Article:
Despite jet lag, Tam was determined to show up Arguello. But as the fight wore on, he grew increasingly tired and was exasperated by referee Rudy Jordan’s tactics. Jordan repeatedly broke up the fighters as Tam pushed Arguello against the ropes and into the corners to take away the Nicaraguan’s reach advantage. Jordan also tolerated Arguello’s nifty tricks like holding down Tam’s left arm in close exchanges and using his forearm to ward off the Filipino.

Tam said Arguello never hurt him. But at 1:54 of the fifth round, Tam turned to Jordan, cursed him and walked back to his corner in surrender.

Although Arguello achieved legendary status, Tam wasn’t impressed and said he fought Filipinos who were stronger and more skillful, like Espinosa.

According to Tam, Arguello quietly went to La Trinidad several years after their fight and looked for him as if his conscience bothered him.

Unfortunately, I can’t find a picture of Rey Tam. So let’s make do with a picture of his hometown, La Trinidad, Benguet 🙂 Photo courtesy of Regie Fernando in this site.

“I think Arguello realized I didn’t really lose to him, that it was the referee who forced me to quit,” said Tam in Filipino. “So he went all the way to my town. We didn’t see each other but he left something for me to remember him by. Maybe, it was his way of expressing remorse.”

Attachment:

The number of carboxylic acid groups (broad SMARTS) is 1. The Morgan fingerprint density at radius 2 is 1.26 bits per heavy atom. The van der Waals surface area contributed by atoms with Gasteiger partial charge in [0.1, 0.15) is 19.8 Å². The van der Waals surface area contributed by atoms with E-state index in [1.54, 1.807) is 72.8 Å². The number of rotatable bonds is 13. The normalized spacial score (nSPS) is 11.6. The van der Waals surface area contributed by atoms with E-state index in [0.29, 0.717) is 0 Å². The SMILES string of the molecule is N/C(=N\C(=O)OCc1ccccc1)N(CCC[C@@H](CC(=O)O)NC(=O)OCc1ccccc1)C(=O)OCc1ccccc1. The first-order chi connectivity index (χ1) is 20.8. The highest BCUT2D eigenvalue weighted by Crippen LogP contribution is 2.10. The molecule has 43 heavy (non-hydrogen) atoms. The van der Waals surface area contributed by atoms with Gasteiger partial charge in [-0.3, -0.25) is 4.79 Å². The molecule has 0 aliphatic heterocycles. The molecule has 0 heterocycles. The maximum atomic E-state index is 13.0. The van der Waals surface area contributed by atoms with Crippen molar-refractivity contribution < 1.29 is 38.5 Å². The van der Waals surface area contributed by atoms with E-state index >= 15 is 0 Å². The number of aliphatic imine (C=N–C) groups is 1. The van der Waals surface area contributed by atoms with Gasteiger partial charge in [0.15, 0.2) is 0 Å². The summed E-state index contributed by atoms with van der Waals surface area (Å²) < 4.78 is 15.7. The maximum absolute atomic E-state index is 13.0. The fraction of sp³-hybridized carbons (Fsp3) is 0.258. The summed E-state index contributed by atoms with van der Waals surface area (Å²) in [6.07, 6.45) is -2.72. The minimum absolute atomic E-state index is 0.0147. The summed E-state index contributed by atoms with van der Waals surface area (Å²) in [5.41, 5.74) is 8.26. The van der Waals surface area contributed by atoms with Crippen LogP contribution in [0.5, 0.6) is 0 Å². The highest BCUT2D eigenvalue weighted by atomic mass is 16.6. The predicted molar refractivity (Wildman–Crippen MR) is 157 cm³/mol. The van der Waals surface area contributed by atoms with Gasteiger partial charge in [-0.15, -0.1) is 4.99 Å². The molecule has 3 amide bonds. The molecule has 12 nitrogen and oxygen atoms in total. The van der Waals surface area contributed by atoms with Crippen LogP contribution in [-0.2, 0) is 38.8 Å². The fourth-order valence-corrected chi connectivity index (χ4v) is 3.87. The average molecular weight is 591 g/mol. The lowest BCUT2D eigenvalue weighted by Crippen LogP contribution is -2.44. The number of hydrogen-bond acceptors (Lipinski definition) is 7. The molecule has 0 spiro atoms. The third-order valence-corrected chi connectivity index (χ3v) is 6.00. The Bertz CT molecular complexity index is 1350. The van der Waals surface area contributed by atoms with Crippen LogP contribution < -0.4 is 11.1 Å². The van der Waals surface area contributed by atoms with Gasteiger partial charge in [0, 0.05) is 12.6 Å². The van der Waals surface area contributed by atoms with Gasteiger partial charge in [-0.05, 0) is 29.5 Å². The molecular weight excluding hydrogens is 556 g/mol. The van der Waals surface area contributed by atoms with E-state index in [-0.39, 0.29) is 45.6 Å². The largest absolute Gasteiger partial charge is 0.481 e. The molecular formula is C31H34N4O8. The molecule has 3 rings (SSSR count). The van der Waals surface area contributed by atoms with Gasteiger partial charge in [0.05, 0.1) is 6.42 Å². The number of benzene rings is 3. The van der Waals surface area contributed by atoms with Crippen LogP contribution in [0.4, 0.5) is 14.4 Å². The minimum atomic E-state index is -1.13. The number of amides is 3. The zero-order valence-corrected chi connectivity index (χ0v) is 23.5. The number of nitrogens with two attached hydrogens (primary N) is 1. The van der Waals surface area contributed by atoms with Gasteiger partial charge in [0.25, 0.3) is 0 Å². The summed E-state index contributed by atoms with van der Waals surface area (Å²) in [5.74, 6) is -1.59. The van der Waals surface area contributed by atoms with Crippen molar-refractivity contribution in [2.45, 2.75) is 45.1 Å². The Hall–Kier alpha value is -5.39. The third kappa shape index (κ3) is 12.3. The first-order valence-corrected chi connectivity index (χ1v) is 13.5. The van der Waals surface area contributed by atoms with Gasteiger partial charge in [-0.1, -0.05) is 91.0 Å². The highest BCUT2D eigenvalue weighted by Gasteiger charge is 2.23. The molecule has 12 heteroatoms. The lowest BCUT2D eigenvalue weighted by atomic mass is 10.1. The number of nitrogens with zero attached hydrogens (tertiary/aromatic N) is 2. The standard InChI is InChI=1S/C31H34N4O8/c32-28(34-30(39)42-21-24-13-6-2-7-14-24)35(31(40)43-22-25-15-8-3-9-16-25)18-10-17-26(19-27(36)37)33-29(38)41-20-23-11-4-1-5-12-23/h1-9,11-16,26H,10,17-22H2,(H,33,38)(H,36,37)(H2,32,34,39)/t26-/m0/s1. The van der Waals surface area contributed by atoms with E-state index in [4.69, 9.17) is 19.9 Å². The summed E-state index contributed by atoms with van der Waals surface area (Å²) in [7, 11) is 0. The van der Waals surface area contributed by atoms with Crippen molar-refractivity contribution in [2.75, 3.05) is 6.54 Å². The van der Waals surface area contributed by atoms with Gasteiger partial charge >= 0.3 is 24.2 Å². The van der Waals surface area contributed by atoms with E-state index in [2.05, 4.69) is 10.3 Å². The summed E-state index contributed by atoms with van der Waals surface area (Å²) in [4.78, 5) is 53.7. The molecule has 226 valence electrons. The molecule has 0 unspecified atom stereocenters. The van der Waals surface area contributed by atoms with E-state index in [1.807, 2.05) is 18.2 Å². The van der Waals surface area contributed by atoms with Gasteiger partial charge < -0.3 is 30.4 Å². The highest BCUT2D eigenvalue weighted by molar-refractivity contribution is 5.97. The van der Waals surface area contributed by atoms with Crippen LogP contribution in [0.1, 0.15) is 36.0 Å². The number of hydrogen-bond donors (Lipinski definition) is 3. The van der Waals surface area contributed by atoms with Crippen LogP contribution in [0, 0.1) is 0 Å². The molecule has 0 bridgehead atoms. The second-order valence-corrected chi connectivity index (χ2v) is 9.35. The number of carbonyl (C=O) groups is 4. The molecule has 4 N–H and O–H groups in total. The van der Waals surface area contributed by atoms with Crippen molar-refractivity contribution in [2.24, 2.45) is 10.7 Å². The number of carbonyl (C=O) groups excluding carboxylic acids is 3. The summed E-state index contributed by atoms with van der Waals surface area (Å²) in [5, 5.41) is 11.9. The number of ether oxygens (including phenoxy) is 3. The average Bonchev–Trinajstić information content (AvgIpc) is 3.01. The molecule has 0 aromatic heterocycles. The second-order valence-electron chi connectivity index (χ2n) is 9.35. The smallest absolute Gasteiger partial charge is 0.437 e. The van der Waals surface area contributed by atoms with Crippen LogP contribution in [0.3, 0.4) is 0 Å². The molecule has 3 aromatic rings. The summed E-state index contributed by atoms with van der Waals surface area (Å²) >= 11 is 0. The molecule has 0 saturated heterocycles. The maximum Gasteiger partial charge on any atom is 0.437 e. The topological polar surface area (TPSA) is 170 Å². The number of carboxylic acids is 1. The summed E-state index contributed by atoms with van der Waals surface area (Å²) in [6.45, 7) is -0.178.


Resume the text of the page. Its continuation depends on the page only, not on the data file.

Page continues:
Arguello met up with Tam’s brother and asked him to give a framed memento to the fighter.

After losing to Arguello, Tam’s career went on a tailspin. He lost his next four fights, including a fourth round knockout loss to future world titlist Rolando Navarrete in a bout that he took on an eight-day notice because he needed the money to pay for a relative’s hospitalization. During the skid, Tam also lost his Oriental title to Moon Suk Choi on a ninth round stoppage in Pusan.

But Tam got back on track and rattled off eight straight wins before losing a disputed split 12-round decision to Ryu Fukida in an Oriental title bout in Tokyo in 1980. Filipino judge Godofredo Fandialan saw it 117-115 for Tam. Japanese judge Ken Morita had it 117-114 for Fukida. And American judge Paul Field scored it 117-116 for the Japanese. Then came two knockout setbacks to Choi Chung Il and Dom Somsakdisith before he won six successive outings, including a decision over highly-regarded Rod Sequinan.